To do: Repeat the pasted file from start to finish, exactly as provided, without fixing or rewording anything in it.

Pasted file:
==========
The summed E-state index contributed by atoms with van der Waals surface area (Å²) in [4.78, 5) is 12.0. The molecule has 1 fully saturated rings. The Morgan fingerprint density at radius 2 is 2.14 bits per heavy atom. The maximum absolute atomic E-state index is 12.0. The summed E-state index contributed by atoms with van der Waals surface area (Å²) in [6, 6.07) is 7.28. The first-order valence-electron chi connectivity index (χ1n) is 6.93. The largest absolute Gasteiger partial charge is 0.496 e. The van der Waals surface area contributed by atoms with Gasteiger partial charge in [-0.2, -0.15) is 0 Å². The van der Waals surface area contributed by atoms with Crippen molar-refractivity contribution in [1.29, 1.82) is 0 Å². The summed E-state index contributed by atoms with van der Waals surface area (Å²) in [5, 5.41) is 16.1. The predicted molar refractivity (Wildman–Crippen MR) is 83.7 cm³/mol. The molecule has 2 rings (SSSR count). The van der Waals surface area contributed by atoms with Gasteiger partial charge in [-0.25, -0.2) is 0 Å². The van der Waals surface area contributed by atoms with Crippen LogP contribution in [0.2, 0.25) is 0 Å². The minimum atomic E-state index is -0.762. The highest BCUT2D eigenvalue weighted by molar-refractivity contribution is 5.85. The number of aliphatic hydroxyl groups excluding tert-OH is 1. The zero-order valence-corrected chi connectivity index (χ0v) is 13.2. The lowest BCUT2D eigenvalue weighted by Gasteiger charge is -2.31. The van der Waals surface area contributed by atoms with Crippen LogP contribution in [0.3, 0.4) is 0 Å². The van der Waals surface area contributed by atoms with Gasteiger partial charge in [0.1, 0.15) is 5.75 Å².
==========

The summed E-state index contributed by atoms with van der Waals surface area (Å²) in [4.78, 5) is 12.0. The molecule has 1 fully saturated rings. The Morgan fingerprint density at radius 2 is 2.14 bits per heavy atom. The maximum absolute atomic E-state index is 12.0. The summed E-state index contributed by atoms with van der Waals surface area (Å²) in [6, 6.07) is 7.28. The first-order valence-electron chi connectivity index (χ1n) is 6.93. The largest absolute Gasteiger partial charge is 0.496 e. The van der Waals surface area contributed by atoms with Gasteiger partial charge in [-0.2, -0.15) is 0 Å². The van der Waals surface area contributed by atoms with Crippen molar-refractivity contribution in [1.29, 1.82) is 0 Å². The summed E-state index contributed by atoms with van der Waals surface area (Å²) in [5, 5.41) is 16.1. The predicted molar refractivity (Wildman–Crippen MR) is 83.7 cm³/mol. The molecule has 2 rings (SSSR count). The van der Waals surface area contributed by atoms with Gasteiger partial charge in [-0.25, -0.2) is 0 Å². The van der Waals surface area contributed by atoms with Crippen LogP contribution in [0.2, 0.25) is 0 Å². The minimum atomic E-state index is -0.762. The highest BCUT2D eigenvalue weighted by molar-refractivity contribution is 5.85. The number of aliphatic hydroxyl groups excluding tert-OH is 1. The zero-order valence-corrected chi connectivity index (χ0v) is 13.2. The lowest BCUT2D eigenvalue weighted by Gasteiger charge is -2.31. The van der Waals surface area contributed by atoms with Crippen LogP contribution in [0.3, 0.4) is 0 Å². The van der Waals surface area contributed by atoms with Gasteiger partial charge in [0.1, 0.15) is 5.75 Å².